It hardly seems possible that Google is now a tween. But it's true: ten years ago, on September 7, 1998, Google was born.
Back then there were a dozen ways to search the Web -- Excite, Lycos, Alta Vista, Hotwire, Yahoo, etc. -- none of them particularly good. I would go from one to another, trying and usually failing to find the information I needed.
Google changed all of that. It won the search wars the way you're supposed to win things -- by being simpler, faster, and better than everyone else. It quickly became my home page and that's where it remains.
As Google has rolled out more and more free services, I've given each of them a spin. After a week of using Google Maps I booted MapQuest out of my bookmarks folder. I ditched my PIM after Google introduced Google Calendar. Google News has replaced my morning newspaper.
But everything Google touches does not turn to gold. Gmail's offer of a free gig of storage revolutionized the notion of Web mail and obliterated the economic model Yahoo Mail and Hotmail were struggling to develop. But though I use Gmail, it won't replace my desktop software. I love the idea of having all my mail in the cloud, but Gmail's interface blows. I can't believe they've never overhauled it.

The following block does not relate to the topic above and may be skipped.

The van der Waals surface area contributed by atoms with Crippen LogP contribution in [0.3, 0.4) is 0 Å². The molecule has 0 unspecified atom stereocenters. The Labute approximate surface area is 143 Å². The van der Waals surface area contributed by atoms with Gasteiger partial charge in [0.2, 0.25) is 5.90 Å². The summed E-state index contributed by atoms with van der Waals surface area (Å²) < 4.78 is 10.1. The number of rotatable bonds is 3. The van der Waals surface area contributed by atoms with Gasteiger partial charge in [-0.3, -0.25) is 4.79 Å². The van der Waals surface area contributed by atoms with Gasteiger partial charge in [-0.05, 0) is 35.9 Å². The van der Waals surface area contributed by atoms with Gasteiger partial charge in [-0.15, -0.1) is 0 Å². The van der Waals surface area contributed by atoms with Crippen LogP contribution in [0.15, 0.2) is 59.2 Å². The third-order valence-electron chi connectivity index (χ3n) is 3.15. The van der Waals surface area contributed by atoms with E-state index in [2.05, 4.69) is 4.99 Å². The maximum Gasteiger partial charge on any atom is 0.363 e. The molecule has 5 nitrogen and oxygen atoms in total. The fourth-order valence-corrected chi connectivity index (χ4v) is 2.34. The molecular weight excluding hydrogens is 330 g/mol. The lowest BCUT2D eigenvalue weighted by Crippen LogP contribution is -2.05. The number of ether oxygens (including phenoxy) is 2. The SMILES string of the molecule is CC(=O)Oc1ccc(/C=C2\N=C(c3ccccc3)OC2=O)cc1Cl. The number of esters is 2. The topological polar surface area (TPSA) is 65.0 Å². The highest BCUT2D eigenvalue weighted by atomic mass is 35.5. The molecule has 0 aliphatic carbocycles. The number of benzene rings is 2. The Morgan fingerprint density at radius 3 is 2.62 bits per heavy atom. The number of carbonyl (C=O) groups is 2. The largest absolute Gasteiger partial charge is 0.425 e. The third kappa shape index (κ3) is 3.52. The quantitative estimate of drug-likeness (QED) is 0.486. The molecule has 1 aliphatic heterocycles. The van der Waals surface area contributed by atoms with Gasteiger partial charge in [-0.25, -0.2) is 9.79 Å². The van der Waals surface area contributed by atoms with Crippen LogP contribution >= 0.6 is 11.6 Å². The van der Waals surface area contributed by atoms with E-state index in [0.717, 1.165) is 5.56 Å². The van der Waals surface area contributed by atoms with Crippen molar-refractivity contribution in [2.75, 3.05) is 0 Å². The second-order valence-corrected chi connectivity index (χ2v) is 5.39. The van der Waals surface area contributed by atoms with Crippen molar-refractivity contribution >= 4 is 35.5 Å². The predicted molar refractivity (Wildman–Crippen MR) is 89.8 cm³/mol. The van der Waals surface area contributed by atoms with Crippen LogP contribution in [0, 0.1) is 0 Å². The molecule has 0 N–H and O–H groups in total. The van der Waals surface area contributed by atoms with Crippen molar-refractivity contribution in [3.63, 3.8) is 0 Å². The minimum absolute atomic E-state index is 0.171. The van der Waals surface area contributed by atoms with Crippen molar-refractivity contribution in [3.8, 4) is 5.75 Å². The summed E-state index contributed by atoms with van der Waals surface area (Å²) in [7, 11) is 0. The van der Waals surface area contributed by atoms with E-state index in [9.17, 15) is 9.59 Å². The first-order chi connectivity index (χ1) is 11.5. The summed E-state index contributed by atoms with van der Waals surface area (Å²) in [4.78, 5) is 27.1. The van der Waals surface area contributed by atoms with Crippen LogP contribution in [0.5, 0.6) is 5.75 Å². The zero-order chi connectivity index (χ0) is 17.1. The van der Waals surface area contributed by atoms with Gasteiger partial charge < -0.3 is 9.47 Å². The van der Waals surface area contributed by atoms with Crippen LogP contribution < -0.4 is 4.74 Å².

So far I've been totally unimpressed by Google Docs -- it won't replace Open Office for me. Froogle, Google's shopping search engine, has a cute name but that's about it. I looked at Orkut for about five minutes; that was enough. And where are the off-line solutions for Gmail and Google Calendar? They should have been ready a year ago. (Google Gears, anyone? Hello?)
Now we have Chrome and the Android phone. Together these are the most significant Google releases since the original search engine. Chrome could enable a Windows-free thin-client future; an Android phone could be that thin client.
But these apps -- and everything else the company does -- come back to the single most troubling thing about Google: its insatiable appetite for data. Though the company's privacy record is better than many, it's not great. And everything it does, from introducing new services to swallowing up ad delivery companies, adds to that treasure trove of data.
Here's the product I'd like to see the Sergey-Larry-Eric troika introduce before another ten years elapse: Google Privacy. Give me something that ensures I have total control over my information; that nobody -- marketers, service providers, lawsuit-happy media companies, Uncle Sam or Google itself -- can snoop around my digital domain.
Do that, and I'll stop complaining about the company that I rely on so heavily to feed my Net addiction. I might even buy them a cake or something.
And oh, by the way, Happy Birthday.
What would your life be like without Google? E-mail me direct: email@example.com.